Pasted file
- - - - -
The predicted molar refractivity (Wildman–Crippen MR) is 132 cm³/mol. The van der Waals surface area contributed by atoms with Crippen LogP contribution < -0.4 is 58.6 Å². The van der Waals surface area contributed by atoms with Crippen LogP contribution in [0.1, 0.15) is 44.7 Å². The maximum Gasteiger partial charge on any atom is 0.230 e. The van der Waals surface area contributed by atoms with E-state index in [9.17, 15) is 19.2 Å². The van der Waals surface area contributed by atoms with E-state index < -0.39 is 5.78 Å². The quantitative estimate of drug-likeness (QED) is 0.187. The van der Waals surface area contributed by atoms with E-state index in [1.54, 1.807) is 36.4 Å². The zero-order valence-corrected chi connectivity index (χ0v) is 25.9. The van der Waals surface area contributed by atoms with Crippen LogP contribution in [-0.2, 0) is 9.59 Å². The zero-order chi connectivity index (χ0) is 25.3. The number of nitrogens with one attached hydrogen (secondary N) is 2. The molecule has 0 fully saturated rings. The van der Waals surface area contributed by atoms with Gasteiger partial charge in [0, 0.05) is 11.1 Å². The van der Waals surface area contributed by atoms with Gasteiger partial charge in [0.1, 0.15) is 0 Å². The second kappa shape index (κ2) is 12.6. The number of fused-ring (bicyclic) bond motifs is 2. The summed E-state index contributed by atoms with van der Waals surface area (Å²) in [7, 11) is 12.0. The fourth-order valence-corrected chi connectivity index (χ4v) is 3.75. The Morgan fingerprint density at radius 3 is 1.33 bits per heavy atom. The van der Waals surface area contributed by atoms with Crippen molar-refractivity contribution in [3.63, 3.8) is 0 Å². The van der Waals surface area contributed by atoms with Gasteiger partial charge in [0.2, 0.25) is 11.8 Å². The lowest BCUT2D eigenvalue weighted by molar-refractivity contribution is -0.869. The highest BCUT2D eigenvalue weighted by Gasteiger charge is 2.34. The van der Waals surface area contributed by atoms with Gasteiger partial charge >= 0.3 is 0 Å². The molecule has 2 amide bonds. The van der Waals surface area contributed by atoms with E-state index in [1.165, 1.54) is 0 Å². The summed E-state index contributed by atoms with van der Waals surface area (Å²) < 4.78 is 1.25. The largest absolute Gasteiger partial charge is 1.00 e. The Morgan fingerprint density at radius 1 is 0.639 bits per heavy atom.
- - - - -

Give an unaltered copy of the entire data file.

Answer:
The predicted molar refractivity (Wildman–Crippen MR) is 132 cm³/mol. The van der Waals surface area contributed by atoms with Crippen LogP contribution < -0.4 is 58.6 Å². The van der Waals surface area contributed by atoms with Crippen LogP contribution in [0.1, 0.15) is 44.7 Å². The maximum Gasteiger partial charge on any atom is 0.230 e. The van der Waals surface area contributed by atoms with E-state index in [9.17, 15) is 19.2 Å². The van der Waals surface area contributed by atoms with E-state index < -0.39 is 5.78 Å². The quantitative estimate of drug-likeness (QED) is 0.187. The van der Waals surface area contributed by atoms with E-state index in [1.54, 1.807) is 36.4 Å². The zero-order valence-corrected chi connectivity index (χ0v) is 25.9. The van der Waals surface area contributed by atoms with Crippen LogP contribution in [-0.2, 0) is 9.59 Å². The zero-order chi connectivity index (χ0) is 25.3. The number of nitrogens with one attached hydrogen (secondary N) is 2. The molecule has 0 fully saturated rings. The van der Waals surface area contributed by atoms with Gasteiger partial charge in [0, 0.05) is 11.1 Å². The van der Waals surface area contributed by atoms with Gasteiger partial charge in [0.1, 0.15) is 0 Å². The second kappa shape index (κ2) is 12.6. The number of fused-ring (bicyclic) bond motifs is 2. The summed E-state index contributed by atoms with van der Waals surface area (Å²) in [7, 11) is 12.0. The fourth-order valence-corrected chi connectivity index (χ4v) is 3.75. The Morgan fingerprint density at radius 3 is 1.33 bits per heavy atom. The van der Waals surface area contributed by atoms with Crippen molar-refractivity contribution in [3.63, 3.8) is 0 Å². The van der Waals surface area contributed by atoms with Gasteiger partial charge in [0.2, 0.25) is 11.8 Å². The lowest BCUT2D eigenvalue weighted by molar-refractivity contribution is -0.869. The highest BCUT2D eigenvalue weighted by Gasteiger charge is 2.34. The van der Waals surface area contributed by atoms with Gasteiger partial charge >= 0.3 is 0 Å². The molecule has 2 amide bonds. The van der Waals surface area contributed by atoms with E-state index in [1.165, 1.54) is 0 Å². The summed E-state index contributed by atoms with van der Waals surface area (Å²) < 4.78 is 1.25. The largest absolute Gasteiger partial charge is 1.00 e. The Morgan fingerprint density at radius 1 is 0.639 bits per heavy atom.